LA Auto Show 2012, Day one
Ken Block, James Bond and Homer Simpson’s Latest Creation
November 28, 2012—The tone of this year’s Los Angeles Auto Show was immediately set by keynote speaker Jim Lentz, CEO of Toyota Motor Sales, USA: technology equals sales. And whether discussing the Lexus LFA, the Prius series or Toyota’s “Board of Awesomeness” (powered-skateboard concept), which uses hand gestures to accelerate or brake, it is clear that Toyota R&D will be busy indefinitely.
Not that this is surprising; technological advances drive the auto industry (pardon the pun). What is shocking is that few of the technologies proudly displayed enhance the emotional attachment and appeal of cars to their owners. Lentz mentioned recognition software designed to greet an owner approaching their vehicle. Pretty cool, but how is the driving experience improved?
Furthermore, the majority of press conferences mentioned increased digital connectivity. We enjoy checking Facebook, but don’t need to update our status while driving on the 101 (“just crawled by Sherman Oaks Galleria… holy traffic! LOLZ”). People do it, but with distracted driving leading to one of six driving fatalities, limiting connectivity might be a better use of technology. However, one benefit is better radio improving both spirited driving and commuting (options such as: Pandora, Spotify, etc…).
None of this is new. In the 1950’s, Chrysler’s research led to the Firedome Hemi, for instance. Cadillac showed off its Hydramatic transmission. Technology has always been key at car shows. But where is the pantomime? Chevrolet debuted a new electric vehicle—the Spark EV, claimed to have over 400 lb/ft of torque (more than a Ferrari 458!), accelerating to sixty miles-per-hour in less than eight seconds. Not bad, but when we dream of sunshine dappled downshifts and g-forces on Mulholland, a B-car isn’t going to cut it.
However, there were some standouts. First, Ford Motor Company. At an outdoor press conference following a brief intro, Ken Block came screeching on to the tarmac and proceeded to donut his way around strategically placed Fiestas. We don’t even remember what was new about the Fiestas, but we remember copious tire smoke, Ford, Ken Block and his number 43 Hoonigan ride. This is the theater, the drama that people will recall next year. My apologies to Chevy, but we don’t care about the Spark’s algorithms.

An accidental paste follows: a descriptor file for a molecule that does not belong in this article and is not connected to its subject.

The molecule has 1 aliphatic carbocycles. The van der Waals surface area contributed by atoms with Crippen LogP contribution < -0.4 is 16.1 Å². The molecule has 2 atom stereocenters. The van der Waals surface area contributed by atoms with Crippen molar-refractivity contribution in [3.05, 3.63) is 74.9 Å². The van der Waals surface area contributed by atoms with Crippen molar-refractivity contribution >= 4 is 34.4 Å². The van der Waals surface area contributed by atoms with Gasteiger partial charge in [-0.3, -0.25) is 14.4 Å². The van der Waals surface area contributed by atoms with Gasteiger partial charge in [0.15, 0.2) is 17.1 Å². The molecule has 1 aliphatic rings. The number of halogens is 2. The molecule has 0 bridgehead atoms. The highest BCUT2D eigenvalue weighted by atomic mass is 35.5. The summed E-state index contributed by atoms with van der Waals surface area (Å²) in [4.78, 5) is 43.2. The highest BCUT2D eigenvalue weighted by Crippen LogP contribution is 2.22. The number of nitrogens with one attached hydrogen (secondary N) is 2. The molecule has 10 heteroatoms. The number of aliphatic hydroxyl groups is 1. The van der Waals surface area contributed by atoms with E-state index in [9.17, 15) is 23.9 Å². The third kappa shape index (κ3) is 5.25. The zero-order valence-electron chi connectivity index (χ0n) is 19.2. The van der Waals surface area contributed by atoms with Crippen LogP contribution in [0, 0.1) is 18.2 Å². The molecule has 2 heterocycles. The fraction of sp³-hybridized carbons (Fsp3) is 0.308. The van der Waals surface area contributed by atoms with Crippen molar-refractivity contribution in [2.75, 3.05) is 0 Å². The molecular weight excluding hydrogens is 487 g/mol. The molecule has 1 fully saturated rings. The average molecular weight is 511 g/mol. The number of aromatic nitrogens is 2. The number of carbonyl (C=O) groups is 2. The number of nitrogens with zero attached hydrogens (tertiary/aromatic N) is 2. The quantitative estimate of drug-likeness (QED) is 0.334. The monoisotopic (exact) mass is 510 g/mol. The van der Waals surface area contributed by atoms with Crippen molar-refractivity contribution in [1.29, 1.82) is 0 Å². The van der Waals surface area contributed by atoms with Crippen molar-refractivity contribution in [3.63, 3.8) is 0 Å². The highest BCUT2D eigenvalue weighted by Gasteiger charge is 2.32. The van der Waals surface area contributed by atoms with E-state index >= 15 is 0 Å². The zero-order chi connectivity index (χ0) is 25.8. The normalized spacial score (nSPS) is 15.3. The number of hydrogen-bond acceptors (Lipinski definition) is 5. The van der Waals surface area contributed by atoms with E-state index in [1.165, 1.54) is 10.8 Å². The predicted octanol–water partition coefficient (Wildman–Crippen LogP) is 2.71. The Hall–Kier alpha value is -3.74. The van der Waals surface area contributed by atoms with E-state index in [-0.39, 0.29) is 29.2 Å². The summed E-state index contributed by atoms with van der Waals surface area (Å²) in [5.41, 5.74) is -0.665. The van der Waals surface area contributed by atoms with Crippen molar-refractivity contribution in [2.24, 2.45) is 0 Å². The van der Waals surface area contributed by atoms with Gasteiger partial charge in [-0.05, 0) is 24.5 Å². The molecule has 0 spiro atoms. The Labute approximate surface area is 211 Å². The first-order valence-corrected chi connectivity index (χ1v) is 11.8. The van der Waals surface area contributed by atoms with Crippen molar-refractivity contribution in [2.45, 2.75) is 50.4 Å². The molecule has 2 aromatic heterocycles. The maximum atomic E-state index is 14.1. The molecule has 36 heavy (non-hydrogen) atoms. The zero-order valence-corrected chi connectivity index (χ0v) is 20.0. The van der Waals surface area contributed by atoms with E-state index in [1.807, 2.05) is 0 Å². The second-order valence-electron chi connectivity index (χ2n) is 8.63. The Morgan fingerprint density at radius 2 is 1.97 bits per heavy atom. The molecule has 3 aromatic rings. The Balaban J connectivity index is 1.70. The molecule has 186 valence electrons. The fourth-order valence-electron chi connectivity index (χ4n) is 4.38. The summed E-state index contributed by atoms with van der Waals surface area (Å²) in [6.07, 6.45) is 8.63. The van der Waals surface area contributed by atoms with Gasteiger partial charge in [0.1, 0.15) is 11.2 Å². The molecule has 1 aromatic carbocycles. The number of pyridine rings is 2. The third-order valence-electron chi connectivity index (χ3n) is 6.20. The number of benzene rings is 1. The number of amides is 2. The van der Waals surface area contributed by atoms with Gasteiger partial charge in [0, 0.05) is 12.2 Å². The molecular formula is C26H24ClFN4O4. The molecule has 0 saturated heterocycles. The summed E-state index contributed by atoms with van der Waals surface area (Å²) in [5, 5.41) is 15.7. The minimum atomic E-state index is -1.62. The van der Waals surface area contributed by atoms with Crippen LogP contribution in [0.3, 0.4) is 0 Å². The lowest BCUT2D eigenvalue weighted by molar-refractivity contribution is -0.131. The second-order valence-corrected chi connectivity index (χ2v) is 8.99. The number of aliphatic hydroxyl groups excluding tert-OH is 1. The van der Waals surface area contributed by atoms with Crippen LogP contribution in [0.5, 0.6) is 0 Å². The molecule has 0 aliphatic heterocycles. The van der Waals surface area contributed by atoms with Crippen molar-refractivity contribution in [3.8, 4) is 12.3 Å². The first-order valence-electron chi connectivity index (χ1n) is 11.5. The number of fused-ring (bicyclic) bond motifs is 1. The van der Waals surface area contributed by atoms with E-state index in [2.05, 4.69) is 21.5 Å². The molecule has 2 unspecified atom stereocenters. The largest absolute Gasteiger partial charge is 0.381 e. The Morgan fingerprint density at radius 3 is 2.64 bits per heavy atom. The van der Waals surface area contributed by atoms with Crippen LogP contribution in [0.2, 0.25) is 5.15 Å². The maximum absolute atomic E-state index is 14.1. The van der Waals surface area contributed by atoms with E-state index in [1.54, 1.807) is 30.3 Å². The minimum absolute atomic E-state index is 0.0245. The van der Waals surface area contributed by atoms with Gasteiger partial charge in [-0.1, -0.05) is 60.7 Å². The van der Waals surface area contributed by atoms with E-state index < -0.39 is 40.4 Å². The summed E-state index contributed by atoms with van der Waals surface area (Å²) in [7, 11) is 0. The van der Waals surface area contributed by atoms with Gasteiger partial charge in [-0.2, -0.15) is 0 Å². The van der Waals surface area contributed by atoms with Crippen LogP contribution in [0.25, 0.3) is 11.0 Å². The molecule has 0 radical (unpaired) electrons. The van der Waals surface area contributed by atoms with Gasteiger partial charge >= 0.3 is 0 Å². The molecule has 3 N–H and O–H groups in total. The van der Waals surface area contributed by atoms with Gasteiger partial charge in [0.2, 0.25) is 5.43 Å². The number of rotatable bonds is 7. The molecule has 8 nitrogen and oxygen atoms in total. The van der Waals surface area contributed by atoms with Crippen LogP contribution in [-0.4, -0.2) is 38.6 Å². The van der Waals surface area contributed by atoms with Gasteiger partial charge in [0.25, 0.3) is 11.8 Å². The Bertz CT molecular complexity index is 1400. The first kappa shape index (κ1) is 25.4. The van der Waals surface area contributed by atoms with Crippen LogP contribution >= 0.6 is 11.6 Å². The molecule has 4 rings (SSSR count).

Second, Aston Martin. No, Jeremy Clarkson wasn’t on hand to destroy a ‘caravan’ with a Rapide. But Aston did feature James Bond’s DB6 (seen in the latest Bond installment—Skyfall). What better way to sell an iconic brand than to feature their most emblematic vehicle? Moreover, Bond is fantasy and romance at its purest. I want that car, I want to be James Bond. Aston Martin understands!
Third, Mercedes-Benz. Mercedes debuted the screaming yellow SLS AMG Black and the Ener-G-Force concept SUV. Both are absurd and we want them! Yes, they’re probably terrible for the environment and horrible to live with day-to-day, so what? One will suit us perfectly after the zompocalypse, the other until then.
Finally, one company clearly doesn’t get it: Smart. Featuring a one-off, the forJeremy “designed” by fashion designer Jeremy Scott. Apparently the lovechild of a basketball high-top and a DUB Cadillac, this car is the reason that people go to college to become car designers and should dissuade the uninitiated from attempting their own creation. Who knows? It may have done well at the Tokyo Auto Show, but no amount of positive spin could change puzzled onlookers expressions.
The Smart forJeremy certainly creates a spectacle, but it’s tragi-comedic. Regardless of technology, the car was an inappropriate exercise reminiscent of Homer Simpson’s flaccid attempt.
Technology will always lead, but Wide Open wants to imagine boundless possibilities for fun: road-trips in “fire-apple” red convertibles, arriving in a blacked-out luxobarge, jaunts in British Racing Green coupes, off-roading in Grave-Digger-like behemoths. At the risk of sounding like a Luddite, simply filling a car with more info-tainment will not satisfy Drivers. We want a focus on technology that makes braking and acceleration quicker, shifting faster and handling flatter. Simply, technology that makes driving better. [kiWO]